Boosting Brain Health Can Help You Lose Weight

We know that diet affects so many aspects of our lives, from heart health to keeping our skin glowing and hair full. And according to Dr. Drew Ramsey, author of Eat Complete: The 21 Nutrients That Fuel Brainpower, Boost Weight Loss, and Transform Your Health, diet has a direct effect on brain health, as well. In his book, Ramsey offers a “food plan designed to deliver optimal brain health by asking eaters to focus on the 21 most important nutrients for brain health, claiming that eating the whole, natural foods that contain the highest concentration of these nutrients will lead to a healthy weight.” According to Ramsey, here are six reasons why.

1. Brain growth equals weight loss

Brain highlighted in blue

Your brain impacts your weight loss success. |

Weight loss and brain health are closely related, and as Ramsey explains, certain natural brain compounds are essential for weight regulation. “Brain health depends on a set of natural brain compounds like the brain growth factor BDNF and the hormone melatonin,” Ramsey said. “These are both critical to weight regulation and the speed of your metabolism. Eating foods that promote the production of these molecules in the brain is key to a healthy weight.”

2. Brain food has fewer calories

Collard greens

Eat for proper brain health. |

Counting calories in hopes of achieving your goal weight has been a trusted practice over the past several decades, but Ramsey says we shouldn’t be going about weight loss in this manner, or for simply shedding pounds alone. “Should you count calories to achieve a healthy weight? Nope. Count brain nutrients,” Ramsey recommends. “Your brain cells are your hungriest so feed them first. The brain burns 20 percent of what you eat. Seeking certain brain nutrients leads an eater to a core of foods that are very nutrient dense, and thus lower in calories.”

3. Less moody eating

Man eating cheeseburger

Better brain health will help you make better food choices. | Joe Raedle/Getty Images

Ever heard of emotional eating? Whether you’re bummed out about a missed promotion or mourning the loss of a loved one, eating to cope with painful emotions is pretty common, but Ramsey cautions against this. “Better brain health and more mindful eating means less anxiety and a more stable mood. This translates to eating because you love food and are hungry, not because your brain is twitchy from missing key nutrients in your diet,” Ramsey said. “Better brain health is vital to focus, mood, and sleep.”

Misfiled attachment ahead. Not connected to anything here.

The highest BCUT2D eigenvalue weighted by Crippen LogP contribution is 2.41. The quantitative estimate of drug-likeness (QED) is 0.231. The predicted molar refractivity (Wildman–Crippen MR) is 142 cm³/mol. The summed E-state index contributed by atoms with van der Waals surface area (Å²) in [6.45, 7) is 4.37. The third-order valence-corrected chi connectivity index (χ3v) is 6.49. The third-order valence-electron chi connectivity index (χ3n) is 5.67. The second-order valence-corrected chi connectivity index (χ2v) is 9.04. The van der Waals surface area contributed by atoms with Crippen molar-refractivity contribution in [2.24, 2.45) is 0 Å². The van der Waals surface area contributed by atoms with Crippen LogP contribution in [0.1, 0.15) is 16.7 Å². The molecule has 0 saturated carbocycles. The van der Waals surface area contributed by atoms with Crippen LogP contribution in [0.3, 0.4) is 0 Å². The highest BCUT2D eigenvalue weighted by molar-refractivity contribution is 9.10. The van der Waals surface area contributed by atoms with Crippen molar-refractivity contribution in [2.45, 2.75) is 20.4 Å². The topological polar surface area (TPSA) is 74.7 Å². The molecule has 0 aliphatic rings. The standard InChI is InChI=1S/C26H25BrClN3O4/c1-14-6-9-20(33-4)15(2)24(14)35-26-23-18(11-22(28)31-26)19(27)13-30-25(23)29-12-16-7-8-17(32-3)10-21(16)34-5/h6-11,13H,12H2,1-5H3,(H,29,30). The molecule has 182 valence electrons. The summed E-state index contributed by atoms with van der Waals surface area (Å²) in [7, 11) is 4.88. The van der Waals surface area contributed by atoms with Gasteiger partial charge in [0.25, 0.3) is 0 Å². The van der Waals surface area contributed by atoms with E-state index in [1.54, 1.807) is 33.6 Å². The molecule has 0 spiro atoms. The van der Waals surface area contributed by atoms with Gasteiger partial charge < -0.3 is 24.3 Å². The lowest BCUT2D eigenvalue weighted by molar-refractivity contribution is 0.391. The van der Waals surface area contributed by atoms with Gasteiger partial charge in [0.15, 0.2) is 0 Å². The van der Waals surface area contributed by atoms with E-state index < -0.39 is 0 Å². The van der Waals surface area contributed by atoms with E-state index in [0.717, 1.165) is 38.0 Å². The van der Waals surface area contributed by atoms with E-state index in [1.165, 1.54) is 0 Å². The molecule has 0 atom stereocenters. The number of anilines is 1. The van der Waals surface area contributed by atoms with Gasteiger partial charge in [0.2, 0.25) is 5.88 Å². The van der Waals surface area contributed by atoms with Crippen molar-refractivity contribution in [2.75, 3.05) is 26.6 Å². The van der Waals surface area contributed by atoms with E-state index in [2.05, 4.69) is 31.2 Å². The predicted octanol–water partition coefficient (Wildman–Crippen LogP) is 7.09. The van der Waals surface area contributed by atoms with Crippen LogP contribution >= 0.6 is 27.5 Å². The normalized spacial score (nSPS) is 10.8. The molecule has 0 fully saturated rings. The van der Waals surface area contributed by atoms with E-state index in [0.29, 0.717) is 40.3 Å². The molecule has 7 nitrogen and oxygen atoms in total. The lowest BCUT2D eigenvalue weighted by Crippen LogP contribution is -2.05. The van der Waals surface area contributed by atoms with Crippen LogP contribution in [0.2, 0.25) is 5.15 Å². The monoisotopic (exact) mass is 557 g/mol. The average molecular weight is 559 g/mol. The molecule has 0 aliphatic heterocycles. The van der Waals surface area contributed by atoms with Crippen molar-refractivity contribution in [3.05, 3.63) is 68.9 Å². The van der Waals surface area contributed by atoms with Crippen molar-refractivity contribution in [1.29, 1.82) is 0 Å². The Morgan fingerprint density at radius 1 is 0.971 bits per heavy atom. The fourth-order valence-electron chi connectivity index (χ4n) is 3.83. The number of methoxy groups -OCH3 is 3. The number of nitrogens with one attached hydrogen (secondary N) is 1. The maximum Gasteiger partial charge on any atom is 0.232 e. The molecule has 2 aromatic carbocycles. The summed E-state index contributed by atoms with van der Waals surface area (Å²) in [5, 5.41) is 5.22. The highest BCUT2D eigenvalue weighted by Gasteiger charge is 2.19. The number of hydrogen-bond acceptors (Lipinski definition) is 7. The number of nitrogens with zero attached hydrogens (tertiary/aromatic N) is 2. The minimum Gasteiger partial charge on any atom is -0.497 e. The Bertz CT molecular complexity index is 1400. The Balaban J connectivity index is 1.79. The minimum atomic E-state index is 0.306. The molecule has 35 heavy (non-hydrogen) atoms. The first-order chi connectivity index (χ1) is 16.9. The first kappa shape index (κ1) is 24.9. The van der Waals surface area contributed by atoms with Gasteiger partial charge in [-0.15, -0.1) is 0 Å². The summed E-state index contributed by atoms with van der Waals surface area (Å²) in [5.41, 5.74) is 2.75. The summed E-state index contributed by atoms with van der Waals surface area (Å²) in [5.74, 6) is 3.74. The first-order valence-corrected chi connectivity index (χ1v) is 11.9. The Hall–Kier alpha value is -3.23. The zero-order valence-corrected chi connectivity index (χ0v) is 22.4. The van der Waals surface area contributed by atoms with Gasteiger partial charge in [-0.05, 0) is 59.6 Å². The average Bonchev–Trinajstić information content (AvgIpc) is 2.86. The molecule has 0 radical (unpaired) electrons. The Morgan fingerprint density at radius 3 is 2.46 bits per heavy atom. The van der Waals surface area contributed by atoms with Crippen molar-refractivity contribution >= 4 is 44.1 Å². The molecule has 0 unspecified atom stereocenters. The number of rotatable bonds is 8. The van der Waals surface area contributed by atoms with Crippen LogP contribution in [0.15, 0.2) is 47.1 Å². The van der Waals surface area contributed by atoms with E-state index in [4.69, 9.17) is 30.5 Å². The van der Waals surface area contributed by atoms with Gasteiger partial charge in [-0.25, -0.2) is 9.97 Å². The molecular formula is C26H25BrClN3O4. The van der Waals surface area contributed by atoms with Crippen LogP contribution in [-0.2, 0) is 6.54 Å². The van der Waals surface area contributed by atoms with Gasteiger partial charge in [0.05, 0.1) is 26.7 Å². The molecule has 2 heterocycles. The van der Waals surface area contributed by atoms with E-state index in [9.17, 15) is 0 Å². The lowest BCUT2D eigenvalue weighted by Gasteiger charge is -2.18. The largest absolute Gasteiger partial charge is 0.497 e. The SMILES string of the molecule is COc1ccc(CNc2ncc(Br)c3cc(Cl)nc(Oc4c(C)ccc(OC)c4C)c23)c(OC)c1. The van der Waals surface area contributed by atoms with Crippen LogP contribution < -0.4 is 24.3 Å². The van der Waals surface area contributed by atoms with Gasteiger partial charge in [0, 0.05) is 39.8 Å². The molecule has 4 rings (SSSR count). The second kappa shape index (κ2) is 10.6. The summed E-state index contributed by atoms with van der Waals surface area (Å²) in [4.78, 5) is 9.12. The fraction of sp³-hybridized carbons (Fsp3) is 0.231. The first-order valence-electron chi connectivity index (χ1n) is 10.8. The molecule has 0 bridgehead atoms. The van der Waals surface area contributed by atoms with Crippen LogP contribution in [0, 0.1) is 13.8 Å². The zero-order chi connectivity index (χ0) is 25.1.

4. Better bugs in your gut

Bowl of fresh mixed berries and yogurt

Take care of your gut health, too. | Coskun

Having bacteria in our bodies is a vital part of fighting off infections, diseases, and maintaining an overall healthy immune system, so of course, what we eat will impact that. As Ramsey told us, bacteria and other critters in your gut, including yeast, viruses, and parasites, dictate a lot about weight and overall health, and a healthier gut means a healthier brain. “To feed the ‘Good Bugs’ that keep us running lean and healthy,” Ramsey says, “eaters should steer their food choice to more colorful plants, i.e., ‘Eat the rainbow’ and get more fermented foods like yogurt, kefir, and kombucha.”

5. No carbage

Whole wheat cereal

Skip the junk food. |

Sure, there are good carbs and there are bad carbs, so it’s important to make sure you’re putting the right stuff into your body. Highly processed foods are no good, most people know that, and Ramsey says, “The healthiest brains have one thing in common. No highly processed foods. This is key because it eliminates the sugars, refined carbs, vegetable oils, toxins, preservatives, trans fats that are the true culprits in our health crisis.” Ramsey recommends opting for meals such as eggs and kale, or a blueberry, kefir, and nut smoothie for breakfast, rather than a low-fat breakfast cereal or toaster strudel.

6. Healthier brains feel full

Man with healthy brain

A healthy brain will help you feel fuller. |

Reaching that moment when you actually feel full, and not overly stuffed, can sometimes be a tough balance to achieve. It often seems that you’re either not nearly full enough, or have eaten way too much and are now uncomfortable. “Eating for brain health gives eaters a nice mix of fats, proteins, and complex carbs that leads to optimal satiety,” Ramsey said. “Feeling full and content is key to a healthy weight.”